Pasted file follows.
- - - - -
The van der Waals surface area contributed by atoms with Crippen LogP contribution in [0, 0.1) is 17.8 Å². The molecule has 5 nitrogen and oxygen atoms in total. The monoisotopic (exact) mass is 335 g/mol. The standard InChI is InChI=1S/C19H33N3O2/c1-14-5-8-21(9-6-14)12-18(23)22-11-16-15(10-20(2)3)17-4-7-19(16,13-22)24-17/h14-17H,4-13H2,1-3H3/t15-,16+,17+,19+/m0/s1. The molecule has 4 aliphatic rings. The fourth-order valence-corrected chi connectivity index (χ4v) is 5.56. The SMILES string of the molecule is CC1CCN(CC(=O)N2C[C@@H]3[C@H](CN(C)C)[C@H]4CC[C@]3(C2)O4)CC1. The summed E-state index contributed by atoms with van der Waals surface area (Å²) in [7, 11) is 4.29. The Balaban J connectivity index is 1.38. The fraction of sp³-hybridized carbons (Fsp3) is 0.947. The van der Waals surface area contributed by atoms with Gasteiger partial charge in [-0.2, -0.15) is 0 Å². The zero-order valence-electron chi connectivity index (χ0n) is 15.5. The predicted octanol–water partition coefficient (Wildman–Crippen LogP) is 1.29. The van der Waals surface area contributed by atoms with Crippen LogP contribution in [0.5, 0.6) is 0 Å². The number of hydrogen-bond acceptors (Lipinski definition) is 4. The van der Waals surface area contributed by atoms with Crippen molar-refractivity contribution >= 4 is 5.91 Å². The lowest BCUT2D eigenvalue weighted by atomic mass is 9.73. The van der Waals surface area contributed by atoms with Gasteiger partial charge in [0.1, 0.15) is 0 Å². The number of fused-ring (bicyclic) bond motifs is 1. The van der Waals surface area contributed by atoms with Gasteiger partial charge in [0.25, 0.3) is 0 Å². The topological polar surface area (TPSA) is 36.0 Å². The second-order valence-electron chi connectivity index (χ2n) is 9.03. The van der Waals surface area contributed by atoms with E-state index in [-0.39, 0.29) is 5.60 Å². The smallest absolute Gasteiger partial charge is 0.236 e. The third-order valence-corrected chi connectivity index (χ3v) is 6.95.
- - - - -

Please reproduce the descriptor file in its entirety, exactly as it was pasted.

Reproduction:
The van der Waals surface area contributed by atoms with Crippen LogP contribution in [0, 0.1) is 17.8 Å². The molecule has 5 nitrogen and oxygen atoms in total. The monoisotopic (exact) mass is 335 g/mol. The standard InChI is InChI=1S/C19H33N3O2/c1-14-5-8-21(9-6-14)12-18(23)22-11-16-15(10-20(2)3)17-4-7-19(16,13-22)24-17/h14-17H,4-13H2,1-3H3/t15-,16+,17+,19+/m0/s1. The molecule has 4 aliphatic rings. The fourth-order valence-corrected chi connectivity index (χ4v) is 5.56. The SMILES string of the molecule is CC1CCN(CC(=O)N2C[C@@H]3[C@H](CN(C)C)[C@H]4CC[C@]3(C2)O4)CC1. The summed E-state index contributed by atoms with van der Waals surface area (Å²) in [7, 11) is 4.29. The Balaban J connectivity index is 1.38. The fraction of sp³-hybridized carbons (Fsp3) is 0.947. The van der Waals surface area contributed by atoms with Gasteiger partial charge in [-0.2, -0.15) is 0 Å². The zero-order valence-electron chi connectivity index (χ0n) is 15.5. The predicted octanol–water partition coefficient (Wildman–Crippen LogP) is 1.29. The van der Waals surface area contributed by atoms with Crippen LogP contribution in [0.5, 0.6) is 0 Å². The number of hydrogen-bond acceptors (Lipinski definition) is 4. The van der Waals surface area contributed by atoms with Crippen molar-refractivity contribution >= 4 is 5.91 Å². The lowest BCUT2D eigenvalue weighted by atomic mass is 9.73. The van der Waals surface area contributed by atoms with Gasteiger partial charge in [0.1, 0.15) is 0 Å². The number of fused-ring (bicyclic) bond motifs is 1. The van der Waals surface area contributed by atoms with Gasteiger partial charge in [0.25, 0.3) is 0 Å². The topological polar surface area (TPSA) is 36.0 Å². The second-order valence-electron chi connectivity index (χ2n) is 9.03. The van der Waals surface area contributed by atoms with E-state index in [-0.39, 0.29) is 5.60 Å². The smallest absolute Gasteiger partial charge is 0.236 e. The third-order valence-corrected chi connectivity index (χ3v) is 6.95.